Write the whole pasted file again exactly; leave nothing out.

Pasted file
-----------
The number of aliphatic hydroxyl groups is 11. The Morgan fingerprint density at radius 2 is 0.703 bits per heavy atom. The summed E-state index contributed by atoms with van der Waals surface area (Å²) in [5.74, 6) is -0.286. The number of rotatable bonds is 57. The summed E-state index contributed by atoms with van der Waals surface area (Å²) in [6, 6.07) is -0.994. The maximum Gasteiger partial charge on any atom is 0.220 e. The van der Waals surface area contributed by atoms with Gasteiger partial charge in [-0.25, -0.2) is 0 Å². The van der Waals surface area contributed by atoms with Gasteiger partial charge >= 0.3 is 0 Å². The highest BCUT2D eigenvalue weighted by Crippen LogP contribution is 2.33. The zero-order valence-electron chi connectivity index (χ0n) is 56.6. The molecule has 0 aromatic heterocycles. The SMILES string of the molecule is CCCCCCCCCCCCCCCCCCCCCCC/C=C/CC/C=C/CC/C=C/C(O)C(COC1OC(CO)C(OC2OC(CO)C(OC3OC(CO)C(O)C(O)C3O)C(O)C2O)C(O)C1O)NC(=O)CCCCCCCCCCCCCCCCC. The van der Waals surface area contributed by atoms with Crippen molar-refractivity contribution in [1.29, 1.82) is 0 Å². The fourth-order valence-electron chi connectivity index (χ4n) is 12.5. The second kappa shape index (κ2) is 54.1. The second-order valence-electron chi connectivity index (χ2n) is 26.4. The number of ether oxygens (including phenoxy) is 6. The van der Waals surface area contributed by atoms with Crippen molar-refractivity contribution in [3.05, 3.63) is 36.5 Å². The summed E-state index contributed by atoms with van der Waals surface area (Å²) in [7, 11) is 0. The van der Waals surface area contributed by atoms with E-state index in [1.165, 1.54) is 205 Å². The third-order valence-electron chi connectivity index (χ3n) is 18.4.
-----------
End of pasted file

The number of aliphatic hydroxyl groups is 11. The Morgan fingerprint density at radius 2 is 0.703 bits per heavy atom. The summed E-state index contributed by atoms with van der Waals surface area (Å²) in [5.74, 6) is -0.286. The number of rotatable bonds is 57. The summed E-state index contributed by atoms with van der Waals surface area (Å²) in [6, 6.07) is -0.994. The maximum Gasteiger partial charge on any atom is 0.220 e. The van der Waals surface area contributed by atoms with Gasteiger partial charge in [-0.25, -0.2) is 0 Å². The van der Waals surface area contributed by atoms with Gasteiger partial charge >= 0.3 is 0 Å². The highest BCUT2D eigenvalue weighted by Crippen LogP contribution is 2.33. The zero-order valence-electron chi connectivity index (χ0n) is 56.6. The molecule has 0 aromatic heterocycles. The SMILES string of the molecule is CCCCCCCCCCCCCCCCCCCCCCC/C=C/CC/C=C/CC/C=C/C(O)C(COC1OC(CO)C(OC2OC(CO)C(OC3OC(CO)C(O)C(O)C3O)C(O)C2O)C(O)C1O)NC(=O)CCCCCCCCCCCCCCCCC. The van der Waals surface area contributed by atoms with Crippen molar-refractivity contribution in [1.29, 1.82) is 0 Å². The fourth-order valence-electron chi connectivity index (χ4n) is 12.5. The second kappa shape index (κ2) is 54.1. The second-order valence-electron chi connectivity index (χ2n) is 26.4. The number of ether oxygens (including phenoxy) is 6. The van der Waals surface area contributed by atoms with Crippen molar-refractivity contribution in [3.05, 3.63) is 36.5 Å². The summed E-state index contributed by atoms with van der Waals surface area (Å²) in [7, 11) is 0. The van der Waals surface area contributed by atoms with E-state index in [1.165, 1.54) is 205 Å². The third-order valence-electron chi connectivity index (χ3n) is 18.4.